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Moses, the man that brought us up out of the land of Egypt, we wot not what is become of him."

Reader, think of this.

What language could have been more awful, and in what way could Israel have possibly shown equal indifference-yea, contempt for the man whom God had so signally raised up and honoured as their leader and deliverer ? Moreover, this provocation was offered immediately under Sinai, and ere yet the thunderings had scarce died away, or the lightnings ceased; whilst Moses was yet in the thick cloud and darkness that covered him, and shrouded Jehovah from the gaze of the people.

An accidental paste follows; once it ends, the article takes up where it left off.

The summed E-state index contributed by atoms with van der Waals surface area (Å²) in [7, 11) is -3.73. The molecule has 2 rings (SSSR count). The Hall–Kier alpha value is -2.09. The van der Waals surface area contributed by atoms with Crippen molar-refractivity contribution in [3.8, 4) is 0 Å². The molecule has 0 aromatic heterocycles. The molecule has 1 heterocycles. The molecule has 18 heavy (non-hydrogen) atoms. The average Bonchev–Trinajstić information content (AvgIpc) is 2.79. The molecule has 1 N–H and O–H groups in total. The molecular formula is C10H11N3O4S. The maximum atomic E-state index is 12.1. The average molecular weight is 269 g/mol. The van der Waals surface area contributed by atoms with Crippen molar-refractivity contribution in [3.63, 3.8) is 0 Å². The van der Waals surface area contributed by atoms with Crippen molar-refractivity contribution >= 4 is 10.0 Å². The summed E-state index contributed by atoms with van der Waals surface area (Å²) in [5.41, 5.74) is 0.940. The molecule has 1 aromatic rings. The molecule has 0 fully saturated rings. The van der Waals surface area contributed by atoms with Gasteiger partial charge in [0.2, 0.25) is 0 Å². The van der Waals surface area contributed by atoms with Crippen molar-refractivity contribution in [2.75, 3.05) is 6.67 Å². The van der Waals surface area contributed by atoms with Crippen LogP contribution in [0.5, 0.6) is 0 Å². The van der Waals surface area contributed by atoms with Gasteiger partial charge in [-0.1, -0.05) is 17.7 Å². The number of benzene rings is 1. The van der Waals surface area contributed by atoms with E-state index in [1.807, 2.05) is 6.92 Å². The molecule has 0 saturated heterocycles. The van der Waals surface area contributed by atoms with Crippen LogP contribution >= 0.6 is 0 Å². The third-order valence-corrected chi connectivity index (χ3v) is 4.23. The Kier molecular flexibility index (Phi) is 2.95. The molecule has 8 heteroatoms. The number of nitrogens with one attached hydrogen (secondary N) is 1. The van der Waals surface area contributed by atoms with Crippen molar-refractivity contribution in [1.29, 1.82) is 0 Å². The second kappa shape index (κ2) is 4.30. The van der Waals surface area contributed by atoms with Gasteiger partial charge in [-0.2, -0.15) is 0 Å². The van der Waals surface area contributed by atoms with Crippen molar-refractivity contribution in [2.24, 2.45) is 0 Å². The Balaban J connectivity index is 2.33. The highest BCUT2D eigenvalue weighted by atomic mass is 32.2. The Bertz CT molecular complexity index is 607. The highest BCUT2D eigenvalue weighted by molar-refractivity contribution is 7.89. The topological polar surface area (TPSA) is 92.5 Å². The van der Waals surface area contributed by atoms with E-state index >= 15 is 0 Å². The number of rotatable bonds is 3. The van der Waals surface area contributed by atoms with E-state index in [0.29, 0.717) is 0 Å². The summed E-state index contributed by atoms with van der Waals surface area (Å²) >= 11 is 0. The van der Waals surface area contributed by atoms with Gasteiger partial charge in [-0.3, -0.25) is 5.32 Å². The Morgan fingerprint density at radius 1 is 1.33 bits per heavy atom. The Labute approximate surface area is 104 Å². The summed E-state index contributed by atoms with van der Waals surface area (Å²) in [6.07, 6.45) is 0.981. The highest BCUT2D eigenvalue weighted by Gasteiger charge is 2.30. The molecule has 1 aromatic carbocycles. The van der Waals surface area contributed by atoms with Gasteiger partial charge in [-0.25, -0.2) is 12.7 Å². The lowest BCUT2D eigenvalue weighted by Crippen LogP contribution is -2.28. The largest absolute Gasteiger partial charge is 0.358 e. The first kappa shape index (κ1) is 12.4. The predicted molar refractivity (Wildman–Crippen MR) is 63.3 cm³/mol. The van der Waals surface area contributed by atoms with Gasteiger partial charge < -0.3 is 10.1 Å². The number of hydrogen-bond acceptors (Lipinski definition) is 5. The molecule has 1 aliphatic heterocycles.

We find, moreover, that Aaron fell in with their guilty proposals, and rendered himself a party to them, for he said, " Break off the golden ear-rings which are in the ears of your wives, of your sons, and of your daughters, and bring them unto me." Again, he "built an altar before it, and made proclamation, and said, To-morrow is a feast to the Lord," intimating, as we conceive, that that feast-day was a notable one, on which to offer their first devotions to this their new deity, or assuming such a thing, in mockery and defiance of that God who had brought them forth out of Egypt with a high hand, and with an outstretched arm. Let the language be viewed in any light whatever, we can but conceive that both it and the act of which Aaron was guilty, clearly indicate that he not only drank into the spirit of ungrateful and idolatrous Israel, but that, considering the high and holy position he sustained, he was the most responsible, and consequently the most guilty of the whole. We believe that this opinion receives a further confirmation from the 24th verse, where we find that Moses, having remonstrated with Aaron, saying, "What did this people unto thee, that thou hast brought so great a sin upon them?" he said, respecting the gold which they had brought unto him, and which he had expressly asked for (but which fact he does not mention), "So they gave it me; then I cast it into the fire, and there came out this calf;" as though the gold's assuming that particular form or shape was by sheer accident; whereas, we learn expressly from the 4th verse, that "he fashioned it with a graving tool, after he had made it a molten calf.”